When planning to live abroad, American expatriates often face numerous questions regarding healthcare. One of the most common queries is whether they can use Medicare, the federal health insurance program primarily for people aged 65 and older, outside of the United States. Understanding the intricacies of Medicare and its applicability for expats is crucial for ensuring proper healthcare coverage while living abroad.

Understanding Medicare

Medicare is a U.S. federal health insurance program divided into several parts:

  • Part A: Covers hospital insurance, including inpatient hospital stays, care in a skilled nursing facility, hospice care, and some home health care.
  • Part B: Covers medical insurance, including certain doctors’ services, outpatient care, medical supplies, and preventive services.
  • Part C (Medicare Advantage): Offers an alternative way to receive your Medicare benefits through private insurance companies approved by Medicare.
  • Part D: Covers prescription drugs.

Medicare Coverage Outside the U.S.

One of the key limitations of Medicare is its geographic restriction. Generally, Medicare does not provide coverage for medical care received outside of the United States. This means that if you are an expat living abroad, Medicare will not cover your healthcare expenses, except in very limited circumstances such as:

  1. Emergency Situations: If an emergency occurs and a foreign hospital is closer than the nearest U.S. hospital.
  2. Traveling Through Canada: If you are traveling through Canada on a direct route between Alaska and another U.S. state, and a Canadian hospital is closer than the nearest U.S. hospital.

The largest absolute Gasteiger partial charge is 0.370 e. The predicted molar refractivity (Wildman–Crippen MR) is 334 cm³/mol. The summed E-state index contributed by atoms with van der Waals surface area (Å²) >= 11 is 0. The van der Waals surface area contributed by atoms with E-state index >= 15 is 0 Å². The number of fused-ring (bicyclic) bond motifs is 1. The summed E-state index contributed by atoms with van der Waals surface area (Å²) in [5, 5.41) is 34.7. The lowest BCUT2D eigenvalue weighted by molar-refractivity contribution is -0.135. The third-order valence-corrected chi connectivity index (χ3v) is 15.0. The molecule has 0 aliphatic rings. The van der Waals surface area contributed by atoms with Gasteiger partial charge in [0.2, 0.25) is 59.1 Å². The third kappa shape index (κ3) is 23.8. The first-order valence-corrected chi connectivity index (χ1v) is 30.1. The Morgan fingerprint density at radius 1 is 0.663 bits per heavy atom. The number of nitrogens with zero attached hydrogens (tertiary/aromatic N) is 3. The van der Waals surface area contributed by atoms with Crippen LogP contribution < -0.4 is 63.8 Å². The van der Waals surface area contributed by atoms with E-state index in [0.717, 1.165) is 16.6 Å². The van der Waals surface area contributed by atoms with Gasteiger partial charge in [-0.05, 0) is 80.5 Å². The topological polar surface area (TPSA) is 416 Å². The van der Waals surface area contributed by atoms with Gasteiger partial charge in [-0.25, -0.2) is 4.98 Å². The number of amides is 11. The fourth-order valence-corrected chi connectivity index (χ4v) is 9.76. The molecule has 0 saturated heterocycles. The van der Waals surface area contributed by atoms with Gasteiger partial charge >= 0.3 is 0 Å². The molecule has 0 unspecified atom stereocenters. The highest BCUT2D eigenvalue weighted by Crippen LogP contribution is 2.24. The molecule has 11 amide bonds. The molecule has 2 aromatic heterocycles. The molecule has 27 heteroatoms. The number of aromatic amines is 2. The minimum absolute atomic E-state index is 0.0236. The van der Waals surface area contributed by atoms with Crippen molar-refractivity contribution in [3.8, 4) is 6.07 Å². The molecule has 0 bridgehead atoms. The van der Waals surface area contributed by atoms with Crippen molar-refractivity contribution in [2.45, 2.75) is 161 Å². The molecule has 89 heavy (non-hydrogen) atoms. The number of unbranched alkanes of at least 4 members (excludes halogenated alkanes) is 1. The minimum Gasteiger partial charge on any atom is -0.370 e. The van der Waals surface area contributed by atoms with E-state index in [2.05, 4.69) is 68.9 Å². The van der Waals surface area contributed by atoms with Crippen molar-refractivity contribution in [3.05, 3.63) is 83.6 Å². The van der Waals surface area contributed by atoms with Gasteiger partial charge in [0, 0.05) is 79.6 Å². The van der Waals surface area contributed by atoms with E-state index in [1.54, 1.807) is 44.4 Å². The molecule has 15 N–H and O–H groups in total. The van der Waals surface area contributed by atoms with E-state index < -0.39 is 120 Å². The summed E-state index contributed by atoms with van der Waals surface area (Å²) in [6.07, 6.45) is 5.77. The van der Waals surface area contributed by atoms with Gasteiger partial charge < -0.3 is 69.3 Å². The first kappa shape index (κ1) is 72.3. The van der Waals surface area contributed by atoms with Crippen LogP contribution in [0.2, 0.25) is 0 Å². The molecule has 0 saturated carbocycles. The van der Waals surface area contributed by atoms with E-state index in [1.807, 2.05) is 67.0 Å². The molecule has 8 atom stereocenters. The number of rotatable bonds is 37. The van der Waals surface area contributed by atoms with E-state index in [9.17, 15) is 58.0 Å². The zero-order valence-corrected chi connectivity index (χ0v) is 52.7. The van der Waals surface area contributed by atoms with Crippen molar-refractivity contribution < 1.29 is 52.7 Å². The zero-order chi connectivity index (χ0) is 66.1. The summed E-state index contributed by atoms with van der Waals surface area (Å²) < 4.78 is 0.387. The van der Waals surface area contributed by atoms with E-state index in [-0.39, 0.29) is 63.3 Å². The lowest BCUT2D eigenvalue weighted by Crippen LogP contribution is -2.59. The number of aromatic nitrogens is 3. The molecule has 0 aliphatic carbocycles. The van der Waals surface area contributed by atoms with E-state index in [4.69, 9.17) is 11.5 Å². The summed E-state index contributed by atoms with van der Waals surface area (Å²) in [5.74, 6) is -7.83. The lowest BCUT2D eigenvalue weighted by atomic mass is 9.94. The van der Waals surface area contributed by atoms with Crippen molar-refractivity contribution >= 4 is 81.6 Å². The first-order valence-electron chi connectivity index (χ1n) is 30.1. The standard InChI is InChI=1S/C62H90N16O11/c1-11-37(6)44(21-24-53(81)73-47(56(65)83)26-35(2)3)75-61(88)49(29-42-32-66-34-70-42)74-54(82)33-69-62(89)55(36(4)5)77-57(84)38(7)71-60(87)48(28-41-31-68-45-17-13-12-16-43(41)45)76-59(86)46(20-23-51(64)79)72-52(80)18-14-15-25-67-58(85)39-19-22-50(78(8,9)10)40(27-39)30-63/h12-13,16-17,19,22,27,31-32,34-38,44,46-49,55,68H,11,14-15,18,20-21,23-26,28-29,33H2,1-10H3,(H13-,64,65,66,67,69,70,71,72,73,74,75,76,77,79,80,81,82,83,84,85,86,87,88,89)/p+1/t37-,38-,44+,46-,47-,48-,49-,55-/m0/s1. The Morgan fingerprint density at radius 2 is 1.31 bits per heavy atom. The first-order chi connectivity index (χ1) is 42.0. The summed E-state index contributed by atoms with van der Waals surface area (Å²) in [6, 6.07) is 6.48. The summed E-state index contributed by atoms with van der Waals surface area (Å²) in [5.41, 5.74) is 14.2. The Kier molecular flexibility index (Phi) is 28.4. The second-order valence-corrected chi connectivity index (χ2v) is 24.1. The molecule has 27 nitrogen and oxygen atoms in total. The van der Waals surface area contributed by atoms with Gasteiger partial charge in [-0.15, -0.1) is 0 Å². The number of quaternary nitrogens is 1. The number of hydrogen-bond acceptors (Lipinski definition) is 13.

3. U.S. Territories: Medicare may cover you if you are in a U.S. territory, such as Puerto Rico, the U.S. Virgin Islands, Guam, American Samoa, and the Northern Mariana Islands.

Alternatives for Expats

Given the limitations of Medicare for those living outside the U.S., expats need to explore alternative healthcare coverage options:

  1. International Health Insurance: Many insurance companies offer plans specifically designed for expatriates, covering medical expenses worldwide. These plans often include comprehensive coverage for inpatient and outpatient care, emergency evacuation, and repatriation.
  2. Local Health Insurance: Depending on the country you move to, you may be able to join the local healthcare system. Many countries offer high-quality public healthcare services at a fraction of the cost of private insurance in the U.S.
  3. Medicare Supplement Plans: Some expats choose to maintain a U.S. address and return to the U.S. for medical treatment, using their Medicare benefits. In this case, supplemental plans (Medigap) can help cover the costs that Medicare does not, such as deductibles and co-insurance.

Maintaining Medicare Coverage

Some expats choose to keep their Medicare coverage active for several reasons:

  • Future Use: If you plan to return to the U.S. eventually, maintaining your Medicare Part A (which is usually premium-free) and Part B can be beneficial. However, if you drop Part B, you might face a penalty if you decide to re-enroll later.
  • Continuous Coverage: Maintaining coverage ensures there are no gaps if you frequently travel between the U.S. and other countries.


While Medicare does not typically cover healthcare costs outside the U.S., there are various strategies expats can use to ensure they have adequate coverage while living abroad. Whether through international health insurance, local healthcare systems, or maintaining some form of Medicare, planning is essential to avoid unexpected medical expenses.

Need help navigating your health insurance options as an expat? Agora Expat is here to guide you through the process. Visit Agora Expat today to explore your options and find the best healthcare plan for your needs. Make your move abroad with confidence, knowing you’re covered no matter where you go!